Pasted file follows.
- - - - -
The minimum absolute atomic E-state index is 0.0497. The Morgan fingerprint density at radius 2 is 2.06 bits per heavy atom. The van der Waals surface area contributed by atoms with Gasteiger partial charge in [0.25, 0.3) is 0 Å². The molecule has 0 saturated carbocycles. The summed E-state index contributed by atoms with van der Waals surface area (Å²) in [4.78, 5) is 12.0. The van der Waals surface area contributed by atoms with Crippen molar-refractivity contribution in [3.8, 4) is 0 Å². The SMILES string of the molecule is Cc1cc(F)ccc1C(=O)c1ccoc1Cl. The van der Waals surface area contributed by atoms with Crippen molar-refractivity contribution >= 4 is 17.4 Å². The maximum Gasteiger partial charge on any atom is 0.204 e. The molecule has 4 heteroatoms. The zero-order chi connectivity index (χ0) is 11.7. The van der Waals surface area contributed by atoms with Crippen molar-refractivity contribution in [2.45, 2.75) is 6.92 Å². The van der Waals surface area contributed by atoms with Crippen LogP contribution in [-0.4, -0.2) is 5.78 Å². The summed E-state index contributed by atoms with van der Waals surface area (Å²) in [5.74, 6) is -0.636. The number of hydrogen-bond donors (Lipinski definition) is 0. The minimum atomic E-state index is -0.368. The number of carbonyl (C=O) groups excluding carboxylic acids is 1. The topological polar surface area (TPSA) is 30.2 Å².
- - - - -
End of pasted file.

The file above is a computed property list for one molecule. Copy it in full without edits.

The minimum absolute atomic E-state index is 0.0497. The Morgan fingerprint density at radius 2 is 2.06 bits per heavy atom. The van der Waals surface area contributed by atoms with Gasteiger partial charge in [0.25, 0.3) is 0 Å². The molecule has 0 saturated carbocycles. The summed E-state index contributed by atoms with van der Waals surface area (Å²) in [4.78, 5) is 12.0. The van der Waals surface area contributed by atoms with Crippen molar-refractivity contribution in [3.8, 4) is 0 Å². The SMILES string of the molecule is Cc1cc(F)ccc1C(=O)c1ccoc1Cl. The van der Waals surface area contributed by atoms with Crippen molar-refractivity contribution >= 4 is 17.4 Å². The maximum Gasteiger partial charge on any atom is 0.204 e. The molecule has 4 heteroatoms. The zero-order chi connectivity index (χ0) is 11.7. The van der Waals surface area contributed by atoms with Crippen molar-refractivity contribution in [2.45, 2.75) is 6.92 Å². The van der Waals surface area contributed by atoms with Crippen LogP contribution in [-0.4, -0.2) is 5.78 Å². The summed E-state index contributed by atoms with van der Waals surface area (Å²) in [5.74, 6) is -0.636. The number of hydrogen-bond donors (Lipinski definition) is 0. The minimum atomic E-state index is -0.368. The number of carbonyl (C=O) groups excluding carboxylic acids is 1. The topological polar surface area (TPSA) is 30.2 Å².